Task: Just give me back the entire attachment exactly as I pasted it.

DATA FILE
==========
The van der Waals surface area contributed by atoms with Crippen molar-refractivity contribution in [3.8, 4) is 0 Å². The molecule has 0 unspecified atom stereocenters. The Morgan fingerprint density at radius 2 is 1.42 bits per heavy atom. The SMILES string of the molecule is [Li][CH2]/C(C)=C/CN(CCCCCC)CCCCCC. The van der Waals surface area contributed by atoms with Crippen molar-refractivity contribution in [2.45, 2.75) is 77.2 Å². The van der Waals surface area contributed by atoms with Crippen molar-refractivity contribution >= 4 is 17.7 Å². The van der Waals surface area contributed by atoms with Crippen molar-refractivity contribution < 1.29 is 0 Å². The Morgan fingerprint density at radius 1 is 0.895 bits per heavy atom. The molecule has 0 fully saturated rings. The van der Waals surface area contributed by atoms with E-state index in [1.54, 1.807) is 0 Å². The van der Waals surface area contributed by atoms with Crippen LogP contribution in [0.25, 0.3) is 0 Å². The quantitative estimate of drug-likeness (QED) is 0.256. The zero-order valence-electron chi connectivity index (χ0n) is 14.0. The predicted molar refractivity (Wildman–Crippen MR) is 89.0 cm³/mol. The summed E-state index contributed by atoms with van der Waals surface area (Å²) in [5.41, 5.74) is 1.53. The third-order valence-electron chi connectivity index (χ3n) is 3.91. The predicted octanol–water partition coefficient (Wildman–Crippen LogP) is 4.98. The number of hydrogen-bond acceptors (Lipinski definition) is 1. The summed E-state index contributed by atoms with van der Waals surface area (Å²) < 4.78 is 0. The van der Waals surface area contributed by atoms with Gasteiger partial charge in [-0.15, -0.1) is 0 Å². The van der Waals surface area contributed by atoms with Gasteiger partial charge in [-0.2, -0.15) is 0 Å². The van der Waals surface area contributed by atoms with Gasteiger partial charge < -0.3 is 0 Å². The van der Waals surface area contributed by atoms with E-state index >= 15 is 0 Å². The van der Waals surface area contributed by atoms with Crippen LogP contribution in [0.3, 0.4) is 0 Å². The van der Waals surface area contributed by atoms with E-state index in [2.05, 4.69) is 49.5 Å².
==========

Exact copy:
The van der Waals surface area contributed by atoms with Crippen molar-refractivity contribution in [3.8, 4) is 0 Å². The molecule has 0 unspecified atom stereocenters. The Morgan fingerprint density at radius 2 is 1.42 bits per heavy atom. The SMILES string of the molecule is [Li][CH2]/C(C)=C/CN(CCCCCC)CCCCCC. The van der Waals surface area contributed by atoms with Crippen molar-refractivity contribution in [2.45, 2.75) is 77.2 Å². The van der Waals surface area contributed by atoms with Crippen molar-refractivity contribution >= 4 is 17.7 Å². The van der Waals surface area contributed by atoms with Crippen molar-refractivity contribution < 1.29 is 0 Å². The Morgan fingerprint density at radius 1 is 0.895 bits per heavy atom. The molecule has 0 fully saturated rings. The van der Waals surface area contributed by atoms with E-state index in [1.54, 1.807) is 0 Å². The van der Waals surface area contributed by atoms with Crippen LogP contribution in [0.25, 0.3) is 0 Å². The quantitative estimate of drug-likeness (QED) is 0.256. The zero-order valence-electron chi connectivity index (χ0n) is 14.0. The predicted molar refractivity (Wildman–Crippen MR) is 89.0 cm³/mol. The summed E-state index contributed by atoms with van der Waals surface area (Å²) in [5.41, 5.74) is 1.53. The third-order valence-electron chi connectivity index (χ3n) is 3.91. The predicted octanol–water partition coefficient (Wildman–Crippen LogP) is 4.98. The number of hydrogen-bond acceptors (Lipinski definition) is 1. The summed E-state index contributed by atoms with van der Waals surface area (Å²) < 4.78 is 0. The van der Waals surface area contributed by atoms with Gasteiger partial charge in [-0.15, -0.1) is 0 Å². The van der Waals surface area contributed by atoms with Gasteiger partial charge in [-0.2, -0.15) is 0 Å². The van der Waals surface area contributed by atoms with Gasteiger partial charge < -0.3 is 0 Å². The van der Waals surface area contributed by atoms with E-state index >= 15 is 0 Å². The van der Waals surface area contributed by atoms with Crippen LogP contribution in [0.3, 0.4) is 0 Å². The van der Waals surface area contributed by atoms with E-state index in [2.05, 4.69) is 49.5 Å².